Bitcoin, ethereum, ripple down more than 20% from record highs; Mt. Gox hearings, programmer split weigh on investor optimism.
By Lily Katz
July 12, 2017
The cryptocurrency Cassandras are starting to look right.
The sector has lost about a third of its market value since peaking in early June, pushing it into what traditional equity market analysts label as a bear market. Bitcoin, the largest of the digital currencies, is down about 20 percent from its peak of $3,000, reached June 12. Smaller rivals such as ethereum and ripple are getting hit even harder.
“When when we look for signs of excess in the market, I look at bitcoin and to me that looks pretty scary,” Richard Turnill, global chief investment strategist at BlackRock Inc., said during a midyear outlook presentation in New York on Tuesday.
Whether the virtual currencies were caught up in an asset-price bubble was debated as the market capitalization of the sector soared this year, raising skepticism from pundits including tech billionaire Mark Cuban. Backers such as Ripple Chief Executive Officer Brad Garlinghouse, whose money-transfer company is tied to the third-largest cryptocurrency by market value, said he isn’t convinced.
"I would be surprised if there was a major crash," Garlinghouse said in an interview at Bloomberg’s New York headquarters Monday. "Could we see digital assets continue to double or triple or quadruple from where we are today? That wouldn’t surprise me at all."
Digital coins are currently worth around $80 billion, down from a market capitalization of $100 billion on Friday and $115 billion on June 14, according to data from Coinmarketcap.com.
This week’s slump coincides with initial hearings in the trial of the former head of Mt. Gox, the bankrupt Japan-based bitcoin exchange that imploded in 2014 after losing hundreds of millions of dollars’ worth of bitcoin. Chief Executive Officer Mark Karpeles pleaded not guilty in Tokyo on Tuesday to charges of embezzlement and inflating corporate financial accounts.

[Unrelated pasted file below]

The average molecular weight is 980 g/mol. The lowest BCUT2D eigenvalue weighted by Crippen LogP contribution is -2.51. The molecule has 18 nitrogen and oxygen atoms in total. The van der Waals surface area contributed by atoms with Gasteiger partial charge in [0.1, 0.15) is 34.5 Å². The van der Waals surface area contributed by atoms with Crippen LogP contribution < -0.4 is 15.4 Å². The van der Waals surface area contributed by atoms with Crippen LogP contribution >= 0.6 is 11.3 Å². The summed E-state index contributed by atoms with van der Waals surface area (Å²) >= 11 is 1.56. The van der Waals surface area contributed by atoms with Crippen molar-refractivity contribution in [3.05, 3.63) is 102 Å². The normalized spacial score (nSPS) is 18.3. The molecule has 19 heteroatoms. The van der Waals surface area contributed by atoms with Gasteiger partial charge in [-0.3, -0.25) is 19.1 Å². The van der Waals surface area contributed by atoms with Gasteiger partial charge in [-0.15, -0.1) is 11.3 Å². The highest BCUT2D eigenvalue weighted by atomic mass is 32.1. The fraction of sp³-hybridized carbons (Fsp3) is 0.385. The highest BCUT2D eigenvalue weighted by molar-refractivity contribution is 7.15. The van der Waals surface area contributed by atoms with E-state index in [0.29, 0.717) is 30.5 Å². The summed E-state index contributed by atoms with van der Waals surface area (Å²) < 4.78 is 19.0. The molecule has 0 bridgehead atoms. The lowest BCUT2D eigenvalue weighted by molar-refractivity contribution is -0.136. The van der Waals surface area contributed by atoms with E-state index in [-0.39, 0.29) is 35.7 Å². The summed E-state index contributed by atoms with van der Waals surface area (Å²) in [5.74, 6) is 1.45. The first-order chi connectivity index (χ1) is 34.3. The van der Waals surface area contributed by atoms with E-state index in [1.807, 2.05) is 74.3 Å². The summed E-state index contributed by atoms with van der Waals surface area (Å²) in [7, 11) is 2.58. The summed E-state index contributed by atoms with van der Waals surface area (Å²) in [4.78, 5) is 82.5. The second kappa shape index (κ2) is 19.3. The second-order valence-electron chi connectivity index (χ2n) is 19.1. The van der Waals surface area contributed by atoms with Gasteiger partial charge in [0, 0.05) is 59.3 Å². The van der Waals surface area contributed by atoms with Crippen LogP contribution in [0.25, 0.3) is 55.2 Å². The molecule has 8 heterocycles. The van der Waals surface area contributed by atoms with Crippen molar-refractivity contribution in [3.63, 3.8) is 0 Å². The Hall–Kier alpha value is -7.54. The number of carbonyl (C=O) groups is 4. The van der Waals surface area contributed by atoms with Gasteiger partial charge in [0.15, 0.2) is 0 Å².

The turbulence may be far from over, too, as rival bitcoin enthusiasts are set to adopt two competing software updates at the end of July. This has raised the possibility that bitcoin will split in two, an unprecedented event that would send shockwaves through the market.
Volatility is nothing new for cryptocurrency buyers, who have faced losses in recent months as exchanges grapple with outages and poor performance, struggling to keep up with the volume surge that has swept the market amid speculation about the potential for widespread adoption of virtual assets and blockchain technology.
"It is easy to look at the appreciation that we have seen this year and conclude that we are witnessing a bubble,” said Martin Garcia, vice president of sales and trading at Genesis Global Trading. “While I understand that the prices we are seeing now a more than a little frothy, I think that we are in the very early stages of the development of an entirely new asset class."
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